Youth need to throw their hats in the ag ring

View From the Paddock: Youth to throw hats in ag ring

Central Queensland beef producer Sam Becker.

Central Queensland beef producer Sam Becker.


There is a perception that it is very hard for young people to get involved in agriculture, that there is a wall put up from the older generation.


As my final View from the Paddock article I thought, what better way to finish than talk about young people getting involved in agriculture.

There is this perception that it is very hard for young people to get involved, that there is a wall put up from the older generation.

As a young (ish) person that has been involved in many ag groups, I certainly don't see this. What is required is for you to throw your hat in the ring and to follow through with what you want to achieve. I thought I'd break it down to how I've worked through it.

  • It's all about networking. Putting yourself out there and expanding your network leads to many doors being opened. At my first few peak body events, both state and national, I was unbelievably nervous. I knew only a couple of people and didn't really comprehend the topics they were discussing. However, what I did find is that everyone in the room would make a huge effort with young people, as they were excited to see another age group getting involved.
  • Be true. While we have great enthusiasm for the industry, there are some topics that we have had very limited experience with. It is OK to say that. There is nothing worse than trying to bluff your way through. By being involved in the discussion, it helps you to consider different views and to learn about the topic.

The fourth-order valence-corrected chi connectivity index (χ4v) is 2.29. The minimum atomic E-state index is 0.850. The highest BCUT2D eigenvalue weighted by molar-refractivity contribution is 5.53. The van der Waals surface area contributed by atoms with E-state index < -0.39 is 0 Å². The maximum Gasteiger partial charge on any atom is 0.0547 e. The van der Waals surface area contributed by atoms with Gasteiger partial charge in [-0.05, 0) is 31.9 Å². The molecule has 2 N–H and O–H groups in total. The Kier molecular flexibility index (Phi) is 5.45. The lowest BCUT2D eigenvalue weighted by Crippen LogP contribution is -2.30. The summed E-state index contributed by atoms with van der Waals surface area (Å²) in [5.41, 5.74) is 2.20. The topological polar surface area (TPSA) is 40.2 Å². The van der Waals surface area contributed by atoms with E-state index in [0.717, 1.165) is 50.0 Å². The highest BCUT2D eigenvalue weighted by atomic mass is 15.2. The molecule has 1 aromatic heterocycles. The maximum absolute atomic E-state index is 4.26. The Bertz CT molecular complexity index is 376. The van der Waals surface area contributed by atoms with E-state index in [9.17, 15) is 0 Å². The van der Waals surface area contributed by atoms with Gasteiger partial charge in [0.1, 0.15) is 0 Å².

• Offer solutions, don't just state the problem. As a whole, our industry is terrible for saying what the problem is. Finding the problem is usually the easy part, the harder part is to find a solution to address it. Be prepared to have to put in a bit of time to work through an issue.
  • Understand the process. One of the biggest learning experiences for me has been understanding due process. It would be fantastic if you could click your fingers and make something happen, however when wanting to make change there is a process that needs to be followed.
  • Be part of the process before criticising. Our industry certainly does need streamlining but before making negative comments, learn what the systems are. Some work very well.

These are just a few points that I have observed during my first five years in the industry.

If you are serious about wanting to get involved, put yourself out there and make contact with an organisation. That will definitely be the hardest part.

- Central Queensland beef producer Sam Becker


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